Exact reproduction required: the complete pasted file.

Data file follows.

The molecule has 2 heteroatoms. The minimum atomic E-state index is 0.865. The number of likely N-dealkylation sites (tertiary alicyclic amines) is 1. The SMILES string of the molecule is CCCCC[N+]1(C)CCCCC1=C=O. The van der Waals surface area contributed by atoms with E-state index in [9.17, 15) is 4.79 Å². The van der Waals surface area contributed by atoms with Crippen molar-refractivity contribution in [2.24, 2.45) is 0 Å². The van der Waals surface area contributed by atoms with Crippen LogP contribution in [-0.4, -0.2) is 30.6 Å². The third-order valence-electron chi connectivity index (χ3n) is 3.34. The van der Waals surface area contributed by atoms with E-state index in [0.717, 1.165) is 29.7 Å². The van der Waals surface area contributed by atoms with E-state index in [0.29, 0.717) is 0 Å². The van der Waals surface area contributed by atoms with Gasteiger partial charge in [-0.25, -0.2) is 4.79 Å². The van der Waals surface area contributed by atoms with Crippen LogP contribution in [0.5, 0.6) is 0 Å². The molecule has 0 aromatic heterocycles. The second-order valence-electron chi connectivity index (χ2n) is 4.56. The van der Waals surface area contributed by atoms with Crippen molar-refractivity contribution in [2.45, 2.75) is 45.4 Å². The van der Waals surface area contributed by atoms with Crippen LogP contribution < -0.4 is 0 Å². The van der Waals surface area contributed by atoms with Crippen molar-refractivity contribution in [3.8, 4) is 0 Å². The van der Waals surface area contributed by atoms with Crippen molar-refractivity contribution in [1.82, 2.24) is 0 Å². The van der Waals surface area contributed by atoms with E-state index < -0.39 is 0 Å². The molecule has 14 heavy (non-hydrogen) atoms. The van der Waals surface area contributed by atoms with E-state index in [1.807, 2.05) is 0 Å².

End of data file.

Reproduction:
The molecule has 2 heteroatoms. The minimum atomic E-state index is 0.865. The number of likely N-dealkylation sites (tertiary alicyclic amines) is 1. The SMILES string of the molecule is CCCCC[N+]1(C)CCCCC1=C=O. The van der Waals surface area contributed by atoms with E-state index in [9.17, 15) is 4.79 Å². The van der Waals surface area contributed by atoms with Crippen molar-refractivity contribution in [2.24, 2.45) is 0 Å². The van der Waals surface area contributed by atoms with Crippen LogP contribution in [-0.4, -0.2) is 30.6 Å². The third-order valence-electron chi connectivity index (χ3n) is 3.34. The van der Waals surface area contributed by atoms with E-state index in [0.717, 1.165) is 29.7 Å². The van der Waals surface area contributed by atoms with E-state index in [0.29, 0.717) is 0 Å². The van der Waals surface area contributed by atoms with Gasteiger partial charge in [-0.25, -0.2) is 4.79 Å². The van der Waals surface area contributed by atoms with Crippen LogP contribution in [0.5, 0.6) is 0 Å². The molecule has 0 aromatic heterocycles. The second-order valence-electron chi connectivity index (χ2n) is 4.56. The van der Waals surface area contributed by atoms with Crippen molar-refractivity contribution in [2.45, 2.75) is 45.4 Å². The van der Waals surface area contributed by atoms with Crippen LogP contribution < -0.4 is 0 Å². The van der Waals surface area contributed by atoms with Crippen molar-refractivity contribution in [3.8, 4) is 0 Å². The van der Waals surface area contributed by atoms with Crippen molar-refractivity contribution in [1.82, 2.24) is 0 Å². The van der Waals surface area contributed by atoms with E-state index < -0.39 is 0 Å². The molecule has 14 heavy (non-hydrogen) atoms. The van der Waals surface area contributed by atoms with E-state index in [1.807, 2.05) is 0 Å².